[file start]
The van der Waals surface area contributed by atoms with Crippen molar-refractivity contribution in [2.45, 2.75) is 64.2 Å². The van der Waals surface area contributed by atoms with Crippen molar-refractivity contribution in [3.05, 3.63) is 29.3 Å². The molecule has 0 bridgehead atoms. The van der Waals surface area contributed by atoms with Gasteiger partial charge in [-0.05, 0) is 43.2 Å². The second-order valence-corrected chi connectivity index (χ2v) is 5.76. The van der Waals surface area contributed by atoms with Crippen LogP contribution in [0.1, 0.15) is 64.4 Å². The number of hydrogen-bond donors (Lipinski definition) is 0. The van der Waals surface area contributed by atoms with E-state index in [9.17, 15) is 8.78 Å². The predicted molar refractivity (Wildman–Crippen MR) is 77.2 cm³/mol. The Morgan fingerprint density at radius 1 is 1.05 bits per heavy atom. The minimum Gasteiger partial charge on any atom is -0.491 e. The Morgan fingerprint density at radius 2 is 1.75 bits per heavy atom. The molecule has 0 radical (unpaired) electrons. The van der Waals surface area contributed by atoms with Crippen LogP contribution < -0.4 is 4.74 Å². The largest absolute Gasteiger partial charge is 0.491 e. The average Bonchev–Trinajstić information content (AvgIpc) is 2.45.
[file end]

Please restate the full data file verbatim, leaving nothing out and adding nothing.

The van der Waals surface area contributed by atoms with Crippen molar-refractivity contribution in [2.45, 2.75) is 64.2 Å². The van der Waals surface area contributed by atoms with Crippen molar-refractivity contribution in [3.05, 3.63) is 29.3 Å². The molecule has 0 bridgehead atoms. The van der Waals surface area contributed by atoms with Gasteiger partial charge in [-0.05, 0) is 43.2 Å². The second-order valence-corrected chi connectivity index (χ2v) is 5.76. The van der Waals surface area contributed by atoms with Crippen LogP contribution in [0.1, 0.15) is 64.4 Å². The number of hydrogen-bond donors (Lipinski definition) is 0. The van der Waals surface area contributed by atoms with E-state index in [9.17, 15) is 8.78 Å². The predicted molar refractivity (Wildman–Crippen MR) is 77.2 cm³/mol. The Morgan fingerprint density at radius 1 is 1.05 bits per heavy atom. The minimum Gasteiger partial charge on any atom is -0.491 e. The Morgan fingerprint density at radius 2 is 1.75 bits per heavy atom. The molecule has 0 radical (unpaired) electrons. The van der Waals surface area contributed by atoms with Crippen LogP contribution < -0.4 is 4.74 Å². The largest absolute Gasteiger partial charge is 0.491 e. The average Bonchev–Trinajstić information content (AvgIpc) is 2.45.